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970 Improving Specificity of Clinical Event Detection In the Neonatal Intensive Care Unit (NICU)
  1. V Gangadharan1,
  2. S Mitra2,
  3. H O’Reilly2,
  4. T Austin2,
  5. AP Gibson1
  1. 1Medical Physics and Bioengineering, University College London, London
  2. 2Cambridge University Hospitals NHS Foundation Trust, Cambridge, UK


Background and Aims Continuous physiological parameter monitoring is routine in NICU. However, high false alarm rates exist that can lead to inappropriate responses from clinical staff.

At present, parameters are assessed independently to generate alarms. The positive predictive value can be increased in adult patients by combining the physiological parameters using statistical models1.

We have developed a multi-parameter model, designed for sick newborn infants, which produces alarms based on an integrated assessment of patient physiology. We hypothesized that this model would have greater specificity than conventional single channel alerts.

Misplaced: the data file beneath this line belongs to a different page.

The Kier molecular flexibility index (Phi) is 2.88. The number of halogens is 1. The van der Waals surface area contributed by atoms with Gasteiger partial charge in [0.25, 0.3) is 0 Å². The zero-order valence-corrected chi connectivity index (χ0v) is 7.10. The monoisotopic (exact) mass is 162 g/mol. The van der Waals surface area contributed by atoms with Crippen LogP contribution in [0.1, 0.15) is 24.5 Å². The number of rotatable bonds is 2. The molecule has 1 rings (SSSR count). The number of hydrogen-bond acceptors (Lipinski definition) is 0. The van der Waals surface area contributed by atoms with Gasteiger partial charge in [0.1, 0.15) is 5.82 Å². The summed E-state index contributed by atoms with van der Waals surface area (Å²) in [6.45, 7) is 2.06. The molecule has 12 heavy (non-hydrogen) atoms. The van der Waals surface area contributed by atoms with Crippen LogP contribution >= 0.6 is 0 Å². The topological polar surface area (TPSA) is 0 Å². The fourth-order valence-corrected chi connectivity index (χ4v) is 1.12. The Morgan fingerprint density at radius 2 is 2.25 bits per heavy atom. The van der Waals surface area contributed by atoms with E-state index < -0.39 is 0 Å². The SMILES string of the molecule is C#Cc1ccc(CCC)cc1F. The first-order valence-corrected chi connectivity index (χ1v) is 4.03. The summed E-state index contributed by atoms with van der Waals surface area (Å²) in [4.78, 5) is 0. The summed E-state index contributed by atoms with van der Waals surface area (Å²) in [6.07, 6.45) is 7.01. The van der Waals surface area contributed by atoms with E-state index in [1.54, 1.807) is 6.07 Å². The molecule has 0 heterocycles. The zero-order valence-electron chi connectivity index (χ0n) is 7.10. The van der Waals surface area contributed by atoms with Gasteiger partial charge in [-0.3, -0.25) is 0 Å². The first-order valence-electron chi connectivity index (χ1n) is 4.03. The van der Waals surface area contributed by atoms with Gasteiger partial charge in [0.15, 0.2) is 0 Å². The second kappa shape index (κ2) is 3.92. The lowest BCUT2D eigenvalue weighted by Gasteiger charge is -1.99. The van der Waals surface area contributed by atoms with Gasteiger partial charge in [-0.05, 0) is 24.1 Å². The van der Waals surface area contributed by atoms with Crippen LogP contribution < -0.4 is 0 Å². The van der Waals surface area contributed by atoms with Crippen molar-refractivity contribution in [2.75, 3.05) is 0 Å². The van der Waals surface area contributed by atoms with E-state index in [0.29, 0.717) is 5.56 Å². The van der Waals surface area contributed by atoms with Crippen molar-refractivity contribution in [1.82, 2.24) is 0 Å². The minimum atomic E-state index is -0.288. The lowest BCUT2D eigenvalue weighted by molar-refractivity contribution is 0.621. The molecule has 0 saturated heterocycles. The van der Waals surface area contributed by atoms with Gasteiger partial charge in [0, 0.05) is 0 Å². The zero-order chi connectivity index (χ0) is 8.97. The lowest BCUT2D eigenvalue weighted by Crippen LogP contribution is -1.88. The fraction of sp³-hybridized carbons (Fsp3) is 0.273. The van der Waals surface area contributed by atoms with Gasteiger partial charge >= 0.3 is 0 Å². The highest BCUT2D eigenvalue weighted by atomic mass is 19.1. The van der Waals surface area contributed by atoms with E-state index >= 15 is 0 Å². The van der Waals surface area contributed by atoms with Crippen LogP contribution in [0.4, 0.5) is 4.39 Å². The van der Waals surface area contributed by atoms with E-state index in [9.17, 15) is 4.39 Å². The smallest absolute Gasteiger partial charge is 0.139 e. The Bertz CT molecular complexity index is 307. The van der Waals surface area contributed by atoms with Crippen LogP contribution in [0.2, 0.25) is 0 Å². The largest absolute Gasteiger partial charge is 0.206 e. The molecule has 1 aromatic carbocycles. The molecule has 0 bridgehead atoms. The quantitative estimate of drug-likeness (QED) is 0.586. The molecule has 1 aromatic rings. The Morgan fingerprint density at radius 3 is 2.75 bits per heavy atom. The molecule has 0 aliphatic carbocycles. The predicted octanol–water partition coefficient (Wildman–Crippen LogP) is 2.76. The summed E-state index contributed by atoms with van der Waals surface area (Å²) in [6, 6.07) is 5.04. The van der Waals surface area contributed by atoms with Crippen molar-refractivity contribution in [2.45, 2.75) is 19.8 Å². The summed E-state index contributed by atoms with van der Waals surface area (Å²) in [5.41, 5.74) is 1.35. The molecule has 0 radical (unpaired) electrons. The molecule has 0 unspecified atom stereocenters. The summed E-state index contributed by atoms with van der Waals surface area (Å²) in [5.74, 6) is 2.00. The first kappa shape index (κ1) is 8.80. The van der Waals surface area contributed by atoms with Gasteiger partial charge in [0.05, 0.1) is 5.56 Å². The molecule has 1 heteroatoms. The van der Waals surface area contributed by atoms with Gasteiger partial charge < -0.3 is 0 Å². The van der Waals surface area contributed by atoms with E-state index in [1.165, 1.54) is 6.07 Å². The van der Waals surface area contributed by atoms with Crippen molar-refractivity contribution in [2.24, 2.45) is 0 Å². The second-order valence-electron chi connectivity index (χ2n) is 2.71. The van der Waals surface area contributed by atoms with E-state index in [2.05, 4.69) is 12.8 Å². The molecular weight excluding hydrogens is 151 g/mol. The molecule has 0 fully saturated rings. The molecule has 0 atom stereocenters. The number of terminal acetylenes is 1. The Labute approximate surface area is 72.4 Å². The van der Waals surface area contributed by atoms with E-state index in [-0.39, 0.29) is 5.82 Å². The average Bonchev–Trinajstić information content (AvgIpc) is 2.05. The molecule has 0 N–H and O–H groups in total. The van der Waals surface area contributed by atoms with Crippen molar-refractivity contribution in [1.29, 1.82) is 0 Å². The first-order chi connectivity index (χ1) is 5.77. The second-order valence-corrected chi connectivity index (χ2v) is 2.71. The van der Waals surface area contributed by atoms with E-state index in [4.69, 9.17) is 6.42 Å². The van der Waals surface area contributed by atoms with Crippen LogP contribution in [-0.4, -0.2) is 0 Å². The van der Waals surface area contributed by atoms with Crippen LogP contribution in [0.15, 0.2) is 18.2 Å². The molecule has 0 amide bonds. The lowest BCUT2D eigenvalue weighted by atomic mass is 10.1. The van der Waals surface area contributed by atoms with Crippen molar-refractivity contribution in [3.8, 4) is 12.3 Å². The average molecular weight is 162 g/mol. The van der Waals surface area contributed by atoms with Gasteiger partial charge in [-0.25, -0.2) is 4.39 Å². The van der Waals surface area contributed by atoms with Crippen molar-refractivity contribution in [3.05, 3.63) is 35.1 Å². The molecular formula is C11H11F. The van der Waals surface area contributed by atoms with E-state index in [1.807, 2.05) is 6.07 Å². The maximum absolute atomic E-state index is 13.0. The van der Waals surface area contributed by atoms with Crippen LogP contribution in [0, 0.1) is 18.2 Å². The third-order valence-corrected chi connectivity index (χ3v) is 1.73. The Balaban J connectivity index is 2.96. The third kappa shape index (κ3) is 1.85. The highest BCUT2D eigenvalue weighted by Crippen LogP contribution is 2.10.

Methods Continuous physiological data (heart rate, respiration rate, oxygen saturation, blood pressure and temperature) were collected from 6 preterm infants, median gestation 26.1 weeks (range 24.3–28.9). The median period of data collection was 16.5 days (range 10.9–23.2). A mathematical model was developed using Matlab, which ‘learnt’ 1 hour of normal data in order to subsequently identify abnormal events in the remaining dataset. Adverse clinical events were identified retrospectively from patient notes.

Abstract 970 Table 1

Table comparing detection performance

157 clinical events were obtained for analysis. The proposed model increases specificity of event detection, reduces false positives by a factor of 18 and maintains high sensitivity.

Conclusions This pilot study demonstrates that combining existing physiological data using a multi-parameter model improves the specificity of adverse event detection in the NICU.

1Tarassenko L et al. Br J Anaesth. 2006; 97:64–8.

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